New artificial intelligence feature comes to Snapchat


Photo contributed by Audrey Curtis ’25

Snapchat AI feature appears at the top of Snapchat feed on April 19 for all users.

“I’m here to chat with you and keep you company! Is there anything you’d like to talk about?” my Artificial Intelligence asked me. The second I questioned its arrival, I didn’t enjoy the idea of this robot “keeping me company.” The first thing I did was try to get rid of this pest. That’s when I realized, I couldn’t. This bot was stuck at the top of my feed, the genetically colorful alien-like Bitmoji always glaring back at me. 

Artificial intelligence, or AI, used to be only a feature for Snapchat+ users who choose to either pay $3.99 per month or $29.99 per year allowing them to have access to more features. However, beginning on April 19, all Snapchat users were greeted with a new user at the top of the screen as they opened the app. Users never got the option to add their AI back, yet there it was, automatically pinned to the top of the screen.

You are able to communicate with your AI the same ways you can with your friends, like sending pictures that appear to delete immediately. Once you send this image, the AI will send a chat, attempting to guess what your image is of. Sending a picture of a car window would result in the message, “Looks like you’re on the move! Hope you’re having a safe and fun journey.” 

It’s very futuristic, I feel like I’m being stalked or hacked by Snapchat.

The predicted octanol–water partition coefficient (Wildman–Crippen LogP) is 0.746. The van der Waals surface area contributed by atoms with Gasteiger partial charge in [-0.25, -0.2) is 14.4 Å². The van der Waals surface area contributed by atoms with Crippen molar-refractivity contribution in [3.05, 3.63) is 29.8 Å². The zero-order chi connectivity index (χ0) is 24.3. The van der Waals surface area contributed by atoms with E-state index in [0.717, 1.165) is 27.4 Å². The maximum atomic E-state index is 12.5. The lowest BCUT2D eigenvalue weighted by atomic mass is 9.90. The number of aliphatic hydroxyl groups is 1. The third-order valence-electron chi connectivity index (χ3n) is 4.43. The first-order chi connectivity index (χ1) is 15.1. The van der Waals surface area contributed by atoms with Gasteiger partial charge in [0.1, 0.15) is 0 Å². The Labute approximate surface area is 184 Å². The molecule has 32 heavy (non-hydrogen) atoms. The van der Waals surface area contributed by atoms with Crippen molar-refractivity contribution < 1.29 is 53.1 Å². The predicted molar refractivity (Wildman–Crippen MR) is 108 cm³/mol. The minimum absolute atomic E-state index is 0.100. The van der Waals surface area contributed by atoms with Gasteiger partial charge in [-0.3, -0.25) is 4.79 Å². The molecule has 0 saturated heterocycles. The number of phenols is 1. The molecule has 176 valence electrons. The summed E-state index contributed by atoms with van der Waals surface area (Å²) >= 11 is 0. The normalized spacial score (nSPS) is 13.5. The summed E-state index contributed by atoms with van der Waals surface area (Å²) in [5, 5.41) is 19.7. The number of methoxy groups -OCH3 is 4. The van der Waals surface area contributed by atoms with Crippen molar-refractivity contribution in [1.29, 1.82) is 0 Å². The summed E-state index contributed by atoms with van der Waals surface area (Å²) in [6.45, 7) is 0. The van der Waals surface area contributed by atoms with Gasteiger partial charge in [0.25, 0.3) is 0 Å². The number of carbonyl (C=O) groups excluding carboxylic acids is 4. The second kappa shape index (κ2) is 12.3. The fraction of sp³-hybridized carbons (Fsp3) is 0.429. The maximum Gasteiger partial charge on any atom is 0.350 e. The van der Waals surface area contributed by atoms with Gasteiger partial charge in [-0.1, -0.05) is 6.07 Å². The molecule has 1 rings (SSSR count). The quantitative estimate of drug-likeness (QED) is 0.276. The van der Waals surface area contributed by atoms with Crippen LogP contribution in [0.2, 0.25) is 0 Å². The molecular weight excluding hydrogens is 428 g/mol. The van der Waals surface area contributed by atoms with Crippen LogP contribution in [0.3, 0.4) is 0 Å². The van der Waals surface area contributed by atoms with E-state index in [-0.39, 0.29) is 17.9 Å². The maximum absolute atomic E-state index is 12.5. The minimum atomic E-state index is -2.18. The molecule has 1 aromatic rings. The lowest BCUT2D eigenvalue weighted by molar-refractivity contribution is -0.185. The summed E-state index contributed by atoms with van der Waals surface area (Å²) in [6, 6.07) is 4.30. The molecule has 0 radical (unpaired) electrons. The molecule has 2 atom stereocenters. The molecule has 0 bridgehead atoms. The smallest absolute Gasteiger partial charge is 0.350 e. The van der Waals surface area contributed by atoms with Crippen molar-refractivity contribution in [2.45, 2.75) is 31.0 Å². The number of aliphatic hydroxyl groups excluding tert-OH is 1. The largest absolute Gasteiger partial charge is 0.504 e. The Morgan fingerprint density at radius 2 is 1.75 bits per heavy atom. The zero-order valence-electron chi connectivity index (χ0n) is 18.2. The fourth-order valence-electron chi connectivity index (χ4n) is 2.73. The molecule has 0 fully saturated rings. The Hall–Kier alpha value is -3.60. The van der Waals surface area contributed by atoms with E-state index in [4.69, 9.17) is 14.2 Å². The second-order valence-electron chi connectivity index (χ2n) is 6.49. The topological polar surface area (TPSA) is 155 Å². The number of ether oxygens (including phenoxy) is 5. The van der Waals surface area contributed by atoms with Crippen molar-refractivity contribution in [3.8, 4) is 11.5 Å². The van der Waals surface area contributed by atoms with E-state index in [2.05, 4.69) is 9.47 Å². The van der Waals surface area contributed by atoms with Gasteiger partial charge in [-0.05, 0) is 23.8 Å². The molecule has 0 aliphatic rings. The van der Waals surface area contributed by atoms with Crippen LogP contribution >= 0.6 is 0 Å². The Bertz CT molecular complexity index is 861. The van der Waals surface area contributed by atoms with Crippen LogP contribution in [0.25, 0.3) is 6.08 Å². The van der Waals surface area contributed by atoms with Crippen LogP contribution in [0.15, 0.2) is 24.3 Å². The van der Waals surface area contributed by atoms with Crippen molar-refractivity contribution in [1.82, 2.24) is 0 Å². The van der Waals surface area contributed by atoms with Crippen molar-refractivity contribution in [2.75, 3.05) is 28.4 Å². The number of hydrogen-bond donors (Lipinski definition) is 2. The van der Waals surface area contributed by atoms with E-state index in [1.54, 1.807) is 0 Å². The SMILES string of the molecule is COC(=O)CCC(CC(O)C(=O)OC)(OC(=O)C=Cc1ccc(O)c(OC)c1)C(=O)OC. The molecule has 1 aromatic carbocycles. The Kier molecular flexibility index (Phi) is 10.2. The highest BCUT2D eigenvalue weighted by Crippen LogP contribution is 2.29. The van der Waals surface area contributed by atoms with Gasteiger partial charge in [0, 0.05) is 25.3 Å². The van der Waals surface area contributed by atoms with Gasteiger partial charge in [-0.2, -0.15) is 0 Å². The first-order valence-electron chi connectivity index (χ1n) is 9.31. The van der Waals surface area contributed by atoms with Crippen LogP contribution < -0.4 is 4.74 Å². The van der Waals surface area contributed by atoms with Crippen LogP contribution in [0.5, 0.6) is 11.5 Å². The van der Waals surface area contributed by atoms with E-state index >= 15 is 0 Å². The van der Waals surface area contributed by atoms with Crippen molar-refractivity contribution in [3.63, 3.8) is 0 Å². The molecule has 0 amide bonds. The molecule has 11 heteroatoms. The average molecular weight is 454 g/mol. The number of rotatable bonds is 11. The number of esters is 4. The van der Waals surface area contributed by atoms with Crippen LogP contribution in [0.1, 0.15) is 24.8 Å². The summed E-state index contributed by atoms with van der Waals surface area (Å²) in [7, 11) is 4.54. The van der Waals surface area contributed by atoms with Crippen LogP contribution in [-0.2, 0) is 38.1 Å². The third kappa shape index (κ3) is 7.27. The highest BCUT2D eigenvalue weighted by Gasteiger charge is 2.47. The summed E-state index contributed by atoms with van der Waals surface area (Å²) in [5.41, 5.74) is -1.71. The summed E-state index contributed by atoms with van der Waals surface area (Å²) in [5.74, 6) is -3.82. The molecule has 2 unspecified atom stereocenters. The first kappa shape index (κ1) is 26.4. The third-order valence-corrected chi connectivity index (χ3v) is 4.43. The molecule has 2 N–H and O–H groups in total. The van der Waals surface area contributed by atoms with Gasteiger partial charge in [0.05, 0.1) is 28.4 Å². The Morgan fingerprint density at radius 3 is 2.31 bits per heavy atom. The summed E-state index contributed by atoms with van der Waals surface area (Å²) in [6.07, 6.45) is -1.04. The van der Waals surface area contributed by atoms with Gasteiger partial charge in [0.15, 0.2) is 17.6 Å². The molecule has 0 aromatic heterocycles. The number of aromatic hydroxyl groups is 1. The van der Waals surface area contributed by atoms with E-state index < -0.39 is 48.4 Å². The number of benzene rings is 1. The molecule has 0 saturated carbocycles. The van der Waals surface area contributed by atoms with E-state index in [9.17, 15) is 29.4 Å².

— Avery Johnson ’25

Staples students have mixed feelings regarding the new Snapchat feature.

“It’s very futuristic,” Avery Johnson ’25 said. “I feel like I’m being stalked or hacked by Snapchat.”

Though many would like to eliminate it, some feel it is not worth the hassle.

“I don’t think I would consider paying to remove this feature,” Noah Wolff ’25 said. “It doesn’t bother me enough.”

Elijah Debrito ’25 originally enjoyed the new feature, but after a couple of days, it got old. “I don’t like it anymore,” Debrito said. “It’s creepy. It says it can’t see your photos but then you send it a snap and it can tell what you’re doing.”

In order to improve the functionality of the AI for all, students have other recommendations for the new technology.

“I would recommend it develops more diverse responses,” Johnson said. “Sometimes I just want to strangle the AI from the screen when it doesn’t understand what I’m saying.”

According to Snapchat’s support page, “Just like real friends, the more you interact with ‘My AI’ the better it gets to know you, and the more relevant the responses will be.”  On the same page, it also states that, “You should also avoid sharing confidential or sensitive information with My AI.”

Overall, having the option to decline this new “friend” would be preferred by many.

“I think that they should make it so you can get rid of it,” Julia Coda ’25 said.